BLASTing Illumina reads in FASTQ format

BLAST uses FASTA format for queries and for database creation. So the BLAST algorithm does not directly understand FASTQ format. This is because:

FASTQ files typically result from Illumina or Nanopore sequencing. They typically are huge files that containing tens to hundreds of millions of reads, with many being from the from the same subset of the genome or transcriptome, or from a particular amplicon. Such information is highly redundant. When this is the case:

Most of the time if you want to BLAST a FASTQ file, you’re probably not using the best approach

It is likely that you want to first reduce redundancy in your dataset. The most biologically relevant way is often to perform whole genome or transcriptome assembly of your raw reads prior to BLASTing them. Sometimes, simple deduplication or collapsing is sufficient.

If you do want to work with the raw reads, BLAST often isn’t the best way to perform analysis.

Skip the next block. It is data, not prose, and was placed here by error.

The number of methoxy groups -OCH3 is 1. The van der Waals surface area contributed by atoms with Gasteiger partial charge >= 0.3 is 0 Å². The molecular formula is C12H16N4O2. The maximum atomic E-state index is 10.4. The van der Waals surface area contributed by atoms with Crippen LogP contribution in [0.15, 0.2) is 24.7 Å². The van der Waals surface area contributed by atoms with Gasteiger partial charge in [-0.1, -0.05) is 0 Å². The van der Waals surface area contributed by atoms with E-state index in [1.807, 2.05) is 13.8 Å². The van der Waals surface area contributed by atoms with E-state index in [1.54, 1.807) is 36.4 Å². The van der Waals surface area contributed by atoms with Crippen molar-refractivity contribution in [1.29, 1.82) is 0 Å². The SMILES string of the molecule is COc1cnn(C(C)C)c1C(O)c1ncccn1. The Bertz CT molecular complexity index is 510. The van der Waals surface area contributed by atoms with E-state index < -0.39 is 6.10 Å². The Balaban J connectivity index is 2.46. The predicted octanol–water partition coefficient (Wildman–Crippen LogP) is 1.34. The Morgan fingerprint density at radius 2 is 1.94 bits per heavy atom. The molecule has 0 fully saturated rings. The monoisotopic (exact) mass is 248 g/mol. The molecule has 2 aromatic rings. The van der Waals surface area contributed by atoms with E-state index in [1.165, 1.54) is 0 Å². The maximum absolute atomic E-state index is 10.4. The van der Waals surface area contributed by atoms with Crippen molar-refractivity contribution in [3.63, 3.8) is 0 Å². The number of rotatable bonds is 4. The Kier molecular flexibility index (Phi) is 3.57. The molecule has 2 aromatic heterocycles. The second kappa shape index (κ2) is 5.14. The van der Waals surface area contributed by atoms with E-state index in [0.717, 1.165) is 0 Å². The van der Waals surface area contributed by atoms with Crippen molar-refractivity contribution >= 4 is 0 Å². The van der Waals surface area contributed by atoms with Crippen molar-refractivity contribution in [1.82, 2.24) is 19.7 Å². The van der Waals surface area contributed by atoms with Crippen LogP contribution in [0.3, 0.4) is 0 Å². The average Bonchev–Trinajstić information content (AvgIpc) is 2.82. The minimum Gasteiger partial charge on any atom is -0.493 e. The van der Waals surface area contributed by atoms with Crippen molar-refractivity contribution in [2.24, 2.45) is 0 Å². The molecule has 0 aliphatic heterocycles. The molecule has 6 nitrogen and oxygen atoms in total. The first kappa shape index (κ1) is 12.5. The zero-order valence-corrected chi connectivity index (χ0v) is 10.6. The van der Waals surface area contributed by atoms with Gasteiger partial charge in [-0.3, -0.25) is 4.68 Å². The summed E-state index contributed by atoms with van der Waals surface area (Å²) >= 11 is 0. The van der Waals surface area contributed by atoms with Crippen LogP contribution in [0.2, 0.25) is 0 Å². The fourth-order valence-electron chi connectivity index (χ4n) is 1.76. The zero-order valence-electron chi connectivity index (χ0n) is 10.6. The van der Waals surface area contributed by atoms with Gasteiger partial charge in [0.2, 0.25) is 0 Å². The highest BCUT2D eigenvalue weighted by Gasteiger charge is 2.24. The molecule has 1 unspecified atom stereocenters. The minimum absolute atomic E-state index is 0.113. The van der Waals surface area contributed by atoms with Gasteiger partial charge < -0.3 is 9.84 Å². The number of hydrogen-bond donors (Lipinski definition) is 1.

But what if I really do need to run BLAST on FASTQ files?

While it is often inappropriate to BLAST raw reads, gaining biological insight sometimes does depend on it.

If you just are BLASTing a single read, or a few reads, its probably easiest to just copy-paste the ACGT sequence into the BLAST search box. You’ll want to:

If you are BLASTing a large number of reads, you’ll want to use a more automated approach to convert the FASTQ format file to a FASTA format file. The following seqtk command is one easy way:

seqtk seq -A input.fq > output.fasta

The resulting FASTA file can then be used as a BLAST query.

There are many other ways of converting FASTQ to FASTA - I recommend using a tried and tested tool rather than creating your own thing by creatively using grep or perl.

By leveraging cloud computing and publication-ready graphics, SequenceServer Cloud makes it easy to perform BLAST searches and to interpret them. Learn more

Sequence Search with SequenceServer